Saturday, July 11, 2009

Perspective: How Peacemakers Calculate America's Next Steps

From the last segment of PRI's American Influence podcast from 7/10/09:

"Before the [American] elections, there was a hope that a different U.S. approach, namely a more concilliatory approach from the Obama administration, may beget a more concilliatory, less hostile approach from Iran.

But I think what we've seen over the last two weeks is that Iran's policies are not a reaction to hostile U.S. policies. The hardliners in Tehran are driven by an immutable revolutionary ideology which was born in 1979, and even a more concilliatory approach from the Obama administration--preaching mutual respect and sending Nowrooz [New Year's] greetings--has not had any effect on the hardliners in Tehran. On the contrary, I think it's even unsettled them more, because the Obama administration is trying to steal them of an enemy. So I do fear that engagement is going to be very difficult given that... "it takes two to tango" and we the United States have made great efforts since President Obama's innuaguration in January to show the Iranians we're interested in setting a new tone and context to the relationship, but there's been no indication from Tehran that they're interested in reciprocating... I fear we could be looking at a policy which focuses mostly on punitive measures and possibly even military action looking 6-8 months down the road."


"I think a legitimate concern that the Obama administation has is that hardliners in Tehran may well welcome military confrontation with the United States thinking that it could help them consolidate their power and silence any opposition. This was the effect that Saddam Hussein's 1980 invasion had on Iran. At that time, the 1979 Revoution was still in its infancy, and there were many factional battles still being fought. But when Saddam attacked, people kind of united on the grounds of nationalism and national security and they united behind Ayatollah Khomeini and his cohorts. And I think similarly, the hardliners in Tehran may well be calculating that they reperesent a very narrow swath of not only Iranian society but also of Iran's politcal elite and it's going to be very difficult for them to govern without sustained repression--the type of repression we're seeing now--and were there to be military attacks... from the United States... that actually may help their cause rather than hurt it."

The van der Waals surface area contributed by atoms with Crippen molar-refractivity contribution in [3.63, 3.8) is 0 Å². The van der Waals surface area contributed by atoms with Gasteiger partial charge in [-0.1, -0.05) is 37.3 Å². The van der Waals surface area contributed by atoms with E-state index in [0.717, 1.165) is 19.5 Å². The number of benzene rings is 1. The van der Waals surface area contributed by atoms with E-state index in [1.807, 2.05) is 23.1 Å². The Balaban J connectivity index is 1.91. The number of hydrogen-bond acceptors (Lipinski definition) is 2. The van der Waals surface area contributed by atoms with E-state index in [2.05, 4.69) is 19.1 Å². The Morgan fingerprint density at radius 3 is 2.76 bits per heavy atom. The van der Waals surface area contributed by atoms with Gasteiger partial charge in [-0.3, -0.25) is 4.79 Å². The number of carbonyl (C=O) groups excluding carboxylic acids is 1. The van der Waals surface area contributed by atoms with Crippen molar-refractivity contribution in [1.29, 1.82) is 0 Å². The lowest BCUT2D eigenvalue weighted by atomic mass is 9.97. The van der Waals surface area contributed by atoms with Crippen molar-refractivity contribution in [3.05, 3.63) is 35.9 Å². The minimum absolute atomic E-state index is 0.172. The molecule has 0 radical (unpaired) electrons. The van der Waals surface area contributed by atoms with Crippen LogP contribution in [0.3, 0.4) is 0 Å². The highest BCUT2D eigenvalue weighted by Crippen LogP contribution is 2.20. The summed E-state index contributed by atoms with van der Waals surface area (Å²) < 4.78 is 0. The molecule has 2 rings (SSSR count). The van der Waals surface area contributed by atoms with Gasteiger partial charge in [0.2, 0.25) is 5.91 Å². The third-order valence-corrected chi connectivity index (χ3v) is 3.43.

-Karim Sadjadpour, The Carnegie Endowment for International Peace

Listen to the entire interview from PRI's The World's American Influence podcast at:

I transcribed this interview myself, and therefore apologize for any typographical errors. I do not take credit for any of the above ideas, although I do very much agree with them.

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